Object. The authors conducted a double-blind prospective randomized study to determine whether infiltration of Mayfield skull-pin sites with 0.5% bupivacaine, compared with placebo, would prevent hemodynamic stimulation, thus allowing for a reduction in the quantity of anesthetic agents required.
Methods. Thirty patients were randomized into two groups. There was a significant increase in blood pressure (mean systolic blood pressure 10 mm Hg, p = 0.003) in patients in the placebo group compared with that in patients in the bupivacaine group 1 minute after securing the head holder.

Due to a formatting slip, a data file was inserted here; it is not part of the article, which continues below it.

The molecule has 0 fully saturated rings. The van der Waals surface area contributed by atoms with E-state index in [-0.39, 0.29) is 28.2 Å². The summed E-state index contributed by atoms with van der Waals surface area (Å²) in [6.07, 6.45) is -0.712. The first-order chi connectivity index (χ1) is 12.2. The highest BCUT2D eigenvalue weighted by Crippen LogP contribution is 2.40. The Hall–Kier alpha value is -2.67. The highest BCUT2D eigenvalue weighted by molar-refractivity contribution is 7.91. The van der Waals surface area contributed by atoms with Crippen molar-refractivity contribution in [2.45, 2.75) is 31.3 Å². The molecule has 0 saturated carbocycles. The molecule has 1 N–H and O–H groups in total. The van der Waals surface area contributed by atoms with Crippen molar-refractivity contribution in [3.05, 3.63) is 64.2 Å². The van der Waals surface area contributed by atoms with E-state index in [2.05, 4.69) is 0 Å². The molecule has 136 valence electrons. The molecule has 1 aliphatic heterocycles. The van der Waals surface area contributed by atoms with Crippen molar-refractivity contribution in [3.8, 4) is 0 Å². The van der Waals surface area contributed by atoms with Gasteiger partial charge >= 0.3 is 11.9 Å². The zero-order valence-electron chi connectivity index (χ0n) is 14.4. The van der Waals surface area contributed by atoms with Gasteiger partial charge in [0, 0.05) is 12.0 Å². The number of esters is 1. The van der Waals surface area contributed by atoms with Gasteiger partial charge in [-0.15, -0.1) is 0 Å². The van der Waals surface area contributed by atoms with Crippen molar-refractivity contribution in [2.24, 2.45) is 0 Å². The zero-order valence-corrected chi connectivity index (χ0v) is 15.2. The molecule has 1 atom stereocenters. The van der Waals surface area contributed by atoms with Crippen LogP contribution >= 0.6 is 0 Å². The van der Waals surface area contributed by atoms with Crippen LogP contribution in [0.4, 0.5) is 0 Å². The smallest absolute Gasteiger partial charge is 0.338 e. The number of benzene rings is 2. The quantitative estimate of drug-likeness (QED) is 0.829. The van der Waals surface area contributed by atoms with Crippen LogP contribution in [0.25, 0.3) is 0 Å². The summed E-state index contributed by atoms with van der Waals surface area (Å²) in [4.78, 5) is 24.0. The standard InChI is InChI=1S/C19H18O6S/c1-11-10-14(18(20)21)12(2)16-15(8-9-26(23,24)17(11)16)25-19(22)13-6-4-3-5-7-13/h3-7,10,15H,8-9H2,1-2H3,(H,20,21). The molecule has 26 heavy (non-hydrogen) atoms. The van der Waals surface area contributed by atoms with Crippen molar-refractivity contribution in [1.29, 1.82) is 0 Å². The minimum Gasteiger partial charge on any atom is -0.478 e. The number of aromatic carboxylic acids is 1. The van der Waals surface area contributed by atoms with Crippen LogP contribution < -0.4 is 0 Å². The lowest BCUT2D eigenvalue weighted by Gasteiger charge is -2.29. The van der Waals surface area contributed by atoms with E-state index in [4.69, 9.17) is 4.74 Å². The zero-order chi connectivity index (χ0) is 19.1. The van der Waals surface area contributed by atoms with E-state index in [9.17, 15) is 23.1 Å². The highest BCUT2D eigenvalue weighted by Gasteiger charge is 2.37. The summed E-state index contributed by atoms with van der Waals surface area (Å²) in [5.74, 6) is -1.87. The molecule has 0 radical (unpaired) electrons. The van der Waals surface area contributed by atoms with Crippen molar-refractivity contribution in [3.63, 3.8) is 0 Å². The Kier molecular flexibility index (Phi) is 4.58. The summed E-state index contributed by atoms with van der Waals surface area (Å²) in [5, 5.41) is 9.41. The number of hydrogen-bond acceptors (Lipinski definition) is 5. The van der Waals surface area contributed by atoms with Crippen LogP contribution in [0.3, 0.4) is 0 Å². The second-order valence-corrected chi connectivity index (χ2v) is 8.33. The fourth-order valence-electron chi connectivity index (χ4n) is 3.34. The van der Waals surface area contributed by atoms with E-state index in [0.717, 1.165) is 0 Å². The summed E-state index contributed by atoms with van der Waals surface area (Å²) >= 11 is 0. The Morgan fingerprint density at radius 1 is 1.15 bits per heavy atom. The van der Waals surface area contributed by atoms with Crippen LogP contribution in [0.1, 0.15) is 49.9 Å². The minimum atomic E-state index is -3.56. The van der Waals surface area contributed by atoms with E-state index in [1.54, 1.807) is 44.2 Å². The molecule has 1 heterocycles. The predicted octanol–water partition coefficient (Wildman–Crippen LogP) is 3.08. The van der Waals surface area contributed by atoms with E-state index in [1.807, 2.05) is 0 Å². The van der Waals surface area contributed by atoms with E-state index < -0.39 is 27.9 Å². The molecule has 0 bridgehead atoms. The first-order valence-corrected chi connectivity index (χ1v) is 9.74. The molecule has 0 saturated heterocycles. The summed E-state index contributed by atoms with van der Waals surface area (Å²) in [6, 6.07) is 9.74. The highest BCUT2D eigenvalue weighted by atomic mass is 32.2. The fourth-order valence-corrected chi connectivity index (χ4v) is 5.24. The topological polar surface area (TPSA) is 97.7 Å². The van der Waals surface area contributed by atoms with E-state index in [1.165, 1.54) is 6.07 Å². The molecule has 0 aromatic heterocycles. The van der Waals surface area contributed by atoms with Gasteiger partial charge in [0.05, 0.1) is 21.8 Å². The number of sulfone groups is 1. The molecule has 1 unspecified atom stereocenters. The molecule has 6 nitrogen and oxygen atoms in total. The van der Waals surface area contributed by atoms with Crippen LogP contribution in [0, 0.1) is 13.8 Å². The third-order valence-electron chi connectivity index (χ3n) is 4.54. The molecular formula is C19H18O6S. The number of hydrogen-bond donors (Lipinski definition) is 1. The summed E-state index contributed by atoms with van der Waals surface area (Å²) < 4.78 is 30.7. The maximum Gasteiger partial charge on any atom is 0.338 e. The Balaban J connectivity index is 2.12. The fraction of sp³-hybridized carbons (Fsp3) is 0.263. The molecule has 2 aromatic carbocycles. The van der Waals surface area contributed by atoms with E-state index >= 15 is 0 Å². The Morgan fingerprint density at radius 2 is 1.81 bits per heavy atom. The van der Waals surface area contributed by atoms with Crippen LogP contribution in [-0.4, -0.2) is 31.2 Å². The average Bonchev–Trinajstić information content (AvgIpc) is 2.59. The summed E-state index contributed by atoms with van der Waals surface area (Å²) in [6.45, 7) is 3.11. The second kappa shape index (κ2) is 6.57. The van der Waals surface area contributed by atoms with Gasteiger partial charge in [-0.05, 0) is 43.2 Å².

Conclusions. The local administration of bupivacaine for anesthetic purposes before skull-pin application may prevent potentially hazardous hemodynamic stimulation.